HealthDay News — Vaping among American teenagers increased dramatically in 2018, with nearly 2 of every 5 high school seniors reporting they had tried an electronic cigarette during the past year, according to the latest Monitoring the Future survey funded by the US National Institute on Drug Abuse.
About 37% of 12th graders said they had vaped within the previous 12 months compared with about 28% in 2017. Vaping rates also increased by about one-third in younger teens, with about 18% of eighth graders and 32% of 10th graders reporting they had tried e-cigarettes in 2018. After alcohol, vaping is the second-most common form of substance use in the United States, the survey revealed. However, marijuana use remains steady among high schoolers, with nearly 6% of 12th graders reporting daily use. For the past two decades, daily use among high school seniors has hovered between 5% and 6.6%.
The survey also showed that smoking is at an all-time low, with only about 4% of high school seniors smoking daily compared with 22% two decades ago. Prescription opioid use (such as OxyContin or Vicodin) has declined to about 3% among 12th graders. Only 1.7% of seniors reported misuse of Vicodin in the past year compared with 10% 15 years ago. Alcohol use also has declined. About 17% of high school seniors reported being drunk during the past month, down from 26% 5 years ago. Fewer teens reported binge drinking (5 or more drinks in a row). About 14% of 12th graders said they had recently engaged in binge drinking, down from 17% in 2017 and the all-time high of 31% in 1998.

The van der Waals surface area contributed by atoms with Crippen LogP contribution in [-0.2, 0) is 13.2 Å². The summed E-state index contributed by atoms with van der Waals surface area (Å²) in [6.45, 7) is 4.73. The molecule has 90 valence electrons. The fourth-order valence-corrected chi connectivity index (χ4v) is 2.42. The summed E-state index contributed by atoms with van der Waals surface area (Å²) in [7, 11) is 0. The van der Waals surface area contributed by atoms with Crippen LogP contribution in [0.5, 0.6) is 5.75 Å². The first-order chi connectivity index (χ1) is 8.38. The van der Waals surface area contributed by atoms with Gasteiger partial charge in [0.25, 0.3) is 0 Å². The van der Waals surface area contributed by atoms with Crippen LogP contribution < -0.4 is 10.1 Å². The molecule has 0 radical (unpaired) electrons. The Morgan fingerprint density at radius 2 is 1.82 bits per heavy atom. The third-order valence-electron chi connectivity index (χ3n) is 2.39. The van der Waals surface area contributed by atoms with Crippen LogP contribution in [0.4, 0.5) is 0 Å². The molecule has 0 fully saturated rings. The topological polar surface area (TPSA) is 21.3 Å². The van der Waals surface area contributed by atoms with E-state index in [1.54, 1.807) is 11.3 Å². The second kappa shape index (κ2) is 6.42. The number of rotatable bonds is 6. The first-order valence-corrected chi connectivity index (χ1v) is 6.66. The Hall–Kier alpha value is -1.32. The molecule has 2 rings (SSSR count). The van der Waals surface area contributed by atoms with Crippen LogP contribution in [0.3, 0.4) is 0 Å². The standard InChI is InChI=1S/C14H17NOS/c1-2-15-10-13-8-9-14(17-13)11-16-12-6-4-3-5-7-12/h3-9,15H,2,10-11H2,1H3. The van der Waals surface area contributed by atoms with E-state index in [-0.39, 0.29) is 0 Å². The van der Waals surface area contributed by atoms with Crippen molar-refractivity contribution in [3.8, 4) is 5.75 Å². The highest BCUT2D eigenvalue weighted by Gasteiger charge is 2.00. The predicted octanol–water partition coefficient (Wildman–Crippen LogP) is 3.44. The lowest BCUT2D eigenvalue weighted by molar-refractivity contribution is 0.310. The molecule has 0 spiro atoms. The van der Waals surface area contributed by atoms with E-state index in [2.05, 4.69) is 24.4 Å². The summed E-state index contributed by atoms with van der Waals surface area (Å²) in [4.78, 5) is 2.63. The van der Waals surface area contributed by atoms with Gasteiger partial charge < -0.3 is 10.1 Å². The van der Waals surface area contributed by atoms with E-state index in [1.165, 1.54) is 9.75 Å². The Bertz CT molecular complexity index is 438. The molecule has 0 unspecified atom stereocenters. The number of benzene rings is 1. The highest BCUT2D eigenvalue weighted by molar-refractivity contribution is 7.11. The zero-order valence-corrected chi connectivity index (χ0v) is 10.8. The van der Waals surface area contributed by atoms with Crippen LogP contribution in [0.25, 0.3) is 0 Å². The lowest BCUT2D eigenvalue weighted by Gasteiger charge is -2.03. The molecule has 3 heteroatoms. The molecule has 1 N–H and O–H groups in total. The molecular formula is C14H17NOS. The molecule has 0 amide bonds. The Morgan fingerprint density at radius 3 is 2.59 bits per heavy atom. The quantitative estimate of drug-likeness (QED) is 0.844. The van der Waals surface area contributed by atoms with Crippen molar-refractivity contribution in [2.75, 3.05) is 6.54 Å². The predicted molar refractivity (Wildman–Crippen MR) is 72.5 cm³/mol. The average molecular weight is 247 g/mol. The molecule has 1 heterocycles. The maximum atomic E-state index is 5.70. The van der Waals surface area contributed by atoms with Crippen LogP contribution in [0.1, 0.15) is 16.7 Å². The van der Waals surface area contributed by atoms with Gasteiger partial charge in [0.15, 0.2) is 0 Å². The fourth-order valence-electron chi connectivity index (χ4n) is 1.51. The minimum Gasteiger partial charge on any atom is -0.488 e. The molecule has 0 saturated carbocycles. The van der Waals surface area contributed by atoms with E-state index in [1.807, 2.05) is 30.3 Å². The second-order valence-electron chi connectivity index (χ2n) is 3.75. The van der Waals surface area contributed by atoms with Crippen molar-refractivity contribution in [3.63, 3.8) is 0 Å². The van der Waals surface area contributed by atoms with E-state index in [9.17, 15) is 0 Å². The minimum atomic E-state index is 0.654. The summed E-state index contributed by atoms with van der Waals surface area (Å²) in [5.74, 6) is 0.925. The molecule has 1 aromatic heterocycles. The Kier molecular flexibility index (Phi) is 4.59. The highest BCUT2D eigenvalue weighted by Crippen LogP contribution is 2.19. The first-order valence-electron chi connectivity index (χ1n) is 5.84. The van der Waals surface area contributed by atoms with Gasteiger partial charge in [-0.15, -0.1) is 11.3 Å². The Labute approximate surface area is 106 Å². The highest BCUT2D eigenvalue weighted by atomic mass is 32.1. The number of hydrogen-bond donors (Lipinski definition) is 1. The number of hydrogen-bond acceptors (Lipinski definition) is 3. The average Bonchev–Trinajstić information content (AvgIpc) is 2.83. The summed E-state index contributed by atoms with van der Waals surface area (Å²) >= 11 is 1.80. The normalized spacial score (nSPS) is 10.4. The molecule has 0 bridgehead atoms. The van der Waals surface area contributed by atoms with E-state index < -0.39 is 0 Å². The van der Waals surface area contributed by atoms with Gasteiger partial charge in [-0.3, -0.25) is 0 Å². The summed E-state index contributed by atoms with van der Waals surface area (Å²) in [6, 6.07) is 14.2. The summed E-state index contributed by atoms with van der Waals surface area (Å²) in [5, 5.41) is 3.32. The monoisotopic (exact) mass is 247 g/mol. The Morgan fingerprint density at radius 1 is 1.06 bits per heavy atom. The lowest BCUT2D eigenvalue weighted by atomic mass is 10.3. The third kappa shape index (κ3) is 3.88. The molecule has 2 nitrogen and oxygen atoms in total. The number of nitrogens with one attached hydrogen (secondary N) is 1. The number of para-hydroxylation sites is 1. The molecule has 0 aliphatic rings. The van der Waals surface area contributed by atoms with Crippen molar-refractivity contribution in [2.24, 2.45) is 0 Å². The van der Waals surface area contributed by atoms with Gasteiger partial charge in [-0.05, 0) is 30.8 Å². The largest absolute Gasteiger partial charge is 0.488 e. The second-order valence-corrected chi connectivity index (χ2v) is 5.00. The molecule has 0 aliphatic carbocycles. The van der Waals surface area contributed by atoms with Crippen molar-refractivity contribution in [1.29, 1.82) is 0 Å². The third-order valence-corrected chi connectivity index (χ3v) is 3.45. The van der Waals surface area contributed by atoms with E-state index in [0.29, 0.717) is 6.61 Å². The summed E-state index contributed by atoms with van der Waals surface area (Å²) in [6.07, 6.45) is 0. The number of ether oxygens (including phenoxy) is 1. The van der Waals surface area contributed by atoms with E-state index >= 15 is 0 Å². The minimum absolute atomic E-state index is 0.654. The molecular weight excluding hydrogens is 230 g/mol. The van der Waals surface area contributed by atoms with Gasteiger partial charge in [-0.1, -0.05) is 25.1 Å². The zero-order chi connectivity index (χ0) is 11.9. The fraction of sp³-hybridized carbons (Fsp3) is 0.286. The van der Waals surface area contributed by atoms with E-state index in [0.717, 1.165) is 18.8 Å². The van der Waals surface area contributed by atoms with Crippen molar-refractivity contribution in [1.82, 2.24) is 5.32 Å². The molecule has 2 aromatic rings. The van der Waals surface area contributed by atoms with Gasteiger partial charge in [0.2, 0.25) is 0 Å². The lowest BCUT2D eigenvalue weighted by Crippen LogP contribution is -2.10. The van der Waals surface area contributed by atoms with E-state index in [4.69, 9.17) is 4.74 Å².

“We are encouraged to see continued declines in a variety of measures of underage alcohol use,” George F. Koob, PhD, director of the National Institute on Alcohol Abuse and Alcoholism, said in a statement. “The new data, however, underscore that far too many young people continue to drink at a time in their lives when their brains and bodies are quite vulnerable to alcohol-related harms.”